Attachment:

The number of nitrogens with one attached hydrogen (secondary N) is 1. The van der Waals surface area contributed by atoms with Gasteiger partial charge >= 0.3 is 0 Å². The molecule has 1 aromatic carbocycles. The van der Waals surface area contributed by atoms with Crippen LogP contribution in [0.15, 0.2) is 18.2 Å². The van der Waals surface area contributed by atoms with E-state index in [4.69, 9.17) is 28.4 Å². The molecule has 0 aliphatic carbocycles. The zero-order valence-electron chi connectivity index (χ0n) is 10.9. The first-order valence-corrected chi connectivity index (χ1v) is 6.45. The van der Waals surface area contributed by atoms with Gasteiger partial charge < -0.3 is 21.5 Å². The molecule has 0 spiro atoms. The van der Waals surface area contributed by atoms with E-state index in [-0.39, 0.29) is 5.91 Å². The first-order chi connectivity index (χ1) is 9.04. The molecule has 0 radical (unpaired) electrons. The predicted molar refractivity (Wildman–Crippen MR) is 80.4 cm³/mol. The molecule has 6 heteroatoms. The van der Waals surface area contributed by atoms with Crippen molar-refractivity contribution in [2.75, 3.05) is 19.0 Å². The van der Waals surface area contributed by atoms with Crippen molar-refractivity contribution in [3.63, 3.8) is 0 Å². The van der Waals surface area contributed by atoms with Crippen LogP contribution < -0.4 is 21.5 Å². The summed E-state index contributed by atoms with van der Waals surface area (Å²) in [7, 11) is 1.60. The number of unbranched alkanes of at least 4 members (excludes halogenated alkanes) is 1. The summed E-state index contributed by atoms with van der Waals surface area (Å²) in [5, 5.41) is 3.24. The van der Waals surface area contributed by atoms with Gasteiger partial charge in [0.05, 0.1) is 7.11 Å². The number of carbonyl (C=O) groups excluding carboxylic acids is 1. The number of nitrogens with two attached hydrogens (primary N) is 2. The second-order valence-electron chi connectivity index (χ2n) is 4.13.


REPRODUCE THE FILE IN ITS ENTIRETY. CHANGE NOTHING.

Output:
The number of nitrogens with one attached hydrogen (secondary N) is 1. The van der Waals surface area contributed by atoms with Gasteiger partial charge >= 0.3 is 0 Å². The molecule has 1 aromatic carbocycles. The van der Waals surface area contributed by atoms with Crippen LogP contribution in [0.15, 0.2) is 18.2 Å². The van der Waals surface area contributed by atoms with E-state index in [4.69, 9.17) is 28.4 Å². The molecule has 0 aliphatic carbocycles. The zero-order valence-electron chi connectivity index (χ0n) is 10.9. The first-order valence-corrected chi connectivity index (χ1v) is 6.45. The van der Waals surface area contributed by atoms with Gasteiger partial charge < -0.3 is 21.5 Å². The molecule has 0 spiro atoms. The van der Waals surface area contributed by atoms with E-state index in [-0.39, 0.29) is 5.91 Å². The first-order chi connectivity index (χ1) is 9.04. The molecule has 0 radical (unpaired) electrons. The predicted molar refractivity (Wildman–Crippen MR) is 80.4 cm³/mol. The molecule has 6 heteroatoms. The van der Waals surface area contributed by atoms with Crippen molar-refractivity contribution in [2.75, 3.05) is 19.0 Å². The van der Waals surface area contributed by atoms with Crippen molar-refractivity contribution in [3.63, 3.8) is 0 Å². The van der Waals surface area contributed by atoms with Crippen LogP contribution < -0.4 is 21.5 Å². The summed E-state index contributed by atoms with van der Waals surface area (Å²) in [7, 11) is 1.60. The number of unbranched alkanes of at least 4 members (excludes halogenated alkanes) is 1. The summed E-state index contributed by atoms with van der Waals surface area (Å²) in [5, 5.41) is 3.24. The van der Waals surface area contributed by atoms with Gasteiger partial charge in [0.05, 0.1) is 7.11 Å². The number of carbonyl (C=O) groups excluding carboxylic acids is 1. The number of nitrogens with two attached hydrogens (primary N) is 2. The second-order valence-electron chi connectivity index (χ2n) is 4.13.